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Department of Health Services

Public Health Division

Pertussis (Whooping Cough)

Pertussis is a highly contagious bacterial disease that can be spread by coughing. People with pertussis have severe coughing attacks that can last for months. Infants too young for vaccination are at greatest risk for life-threatening cases of pertussis.

Protect Vulnerable Infants from Pertussis: Immunize Mothers with Tdap during Every Pregnancy

Pertussis is a continuing threat to Californians, though the magnitude of the threat can vary by year. Over 9,100 cases of pertussis were reported in California during 2010, the most in more than a half-century. After levels dropped in 2011 and 2012, they doubled in 2013 and continue to rise.

Young Infants at Highest Risk of Severe Pertussis

Infants younger than six months of age are most susceptible to hospitalization or death from pertussis. Infants can be protected by maternal antibodies that are transferred through the placenta. Early evidence suggests that maternal immunization with Tdap during the third trimester of pregnancy can prevent pertussis in young infants.

Optimal Timing of Maternal Tdap Administration

To maximize protection of young infants, the federal Advisory Committee on Immunization Practices (ACIP) recommends that all women should be administered Tdap during every pregnancy, preferably between 27 and 36 weeks' gestation. If Tdap is not administered during pregnancy, it should be given immediately postpartum. This will not provide direct protection to the infant, but may prevent transmission of pertussis from mother to infant.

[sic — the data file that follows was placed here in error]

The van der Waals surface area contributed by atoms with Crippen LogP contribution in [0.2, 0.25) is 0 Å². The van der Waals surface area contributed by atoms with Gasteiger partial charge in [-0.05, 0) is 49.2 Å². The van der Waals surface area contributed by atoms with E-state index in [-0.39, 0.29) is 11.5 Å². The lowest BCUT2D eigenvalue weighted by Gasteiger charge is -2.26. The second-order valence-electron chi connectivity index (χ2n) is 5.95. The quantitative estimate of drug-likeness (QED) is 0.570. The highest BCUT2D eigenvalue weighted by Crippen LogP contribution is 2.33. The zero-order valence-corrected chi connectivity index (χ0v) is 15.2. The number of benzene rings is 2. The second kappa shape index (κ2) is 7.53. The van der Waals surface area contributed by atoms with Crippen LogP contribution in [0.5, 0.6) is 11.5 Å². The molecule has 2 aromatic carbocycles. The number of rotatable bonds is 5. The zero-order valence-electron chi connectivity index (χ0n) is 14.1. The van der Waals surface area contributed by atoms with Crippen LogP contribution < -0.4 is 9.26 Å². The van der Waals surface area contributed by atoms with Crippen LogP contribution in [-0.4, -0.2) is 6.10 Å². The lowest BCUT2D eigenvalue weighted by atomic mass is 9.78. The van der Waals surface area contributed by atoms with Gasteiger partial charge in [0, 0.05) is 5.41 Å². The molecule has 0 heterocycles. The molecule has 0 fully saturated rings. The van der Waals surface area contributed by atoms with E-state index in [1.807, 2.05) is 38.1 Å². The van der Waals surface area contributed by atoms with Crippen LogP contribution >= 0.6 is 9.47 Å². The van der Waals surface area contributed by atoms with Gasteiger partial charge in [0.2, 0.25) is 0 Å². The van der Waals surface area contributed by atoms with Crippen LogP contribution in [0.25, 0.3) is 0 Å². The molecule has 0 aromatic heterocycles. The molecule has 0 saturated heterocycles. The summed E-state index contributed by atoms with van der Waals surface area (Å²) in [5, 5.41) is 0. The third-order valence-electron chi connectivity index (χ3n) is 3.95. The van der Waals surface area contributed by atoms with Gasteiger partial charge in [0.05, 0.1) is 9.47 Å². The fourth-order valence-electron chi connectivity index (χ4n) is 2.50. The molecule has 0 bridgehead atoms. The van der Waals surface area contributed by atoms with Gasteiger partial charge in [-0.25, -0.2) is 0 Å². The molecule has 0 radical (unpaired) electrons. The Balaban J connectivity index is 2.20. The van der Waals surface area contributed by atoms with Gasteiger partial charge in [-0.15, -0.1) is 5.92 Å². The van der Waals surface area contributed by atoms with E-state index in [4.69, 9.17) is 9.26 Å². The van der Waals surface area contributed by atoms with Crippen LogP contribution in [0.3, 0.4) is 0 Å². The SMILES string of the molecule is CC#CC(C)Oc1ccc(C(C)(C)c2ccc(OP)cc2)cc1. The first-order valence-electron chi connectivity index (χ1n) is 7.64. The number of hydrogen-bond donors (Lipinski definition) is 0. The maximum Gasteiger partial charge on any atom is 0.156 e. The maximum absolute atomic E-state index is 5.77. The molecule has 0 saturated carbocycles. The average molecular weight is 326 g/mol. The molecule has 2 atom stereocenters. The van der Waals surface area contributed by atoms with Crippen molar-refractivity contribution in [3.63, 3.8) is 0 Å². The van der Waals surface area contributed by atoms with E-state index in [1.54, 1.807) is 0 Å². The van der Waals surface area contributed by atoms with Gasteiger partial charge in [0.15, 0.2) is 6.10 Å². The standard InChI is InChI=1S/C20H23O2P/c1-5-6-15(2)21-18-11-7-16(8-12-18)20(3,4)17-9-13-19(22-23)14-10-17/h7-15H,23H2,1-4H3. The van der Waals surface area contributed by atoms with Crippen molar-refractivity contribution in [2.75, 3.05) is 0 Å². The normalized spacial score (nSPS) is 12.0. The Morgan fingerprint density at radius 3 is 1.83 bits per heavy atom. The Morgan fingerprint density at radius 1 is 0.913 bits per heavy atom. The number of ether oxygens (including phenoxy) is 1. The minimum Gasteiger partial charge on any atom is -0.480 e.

Other Close Contacts

  • Everyone who anticipates contact with an infant younger than 12 months of age should receive Tdap.
  • Source: The Centers for Disease Control and Prevention.

Where to Get Immunizations

The best place to get immunizations is your doctor's office or clinic as part of personal regular health maintenance. Community clinics offer medical care and immunizations to established patients. Those listed with an asterisk * offer limited immunization services to the public, but encourage establishing care as well.

Online Resources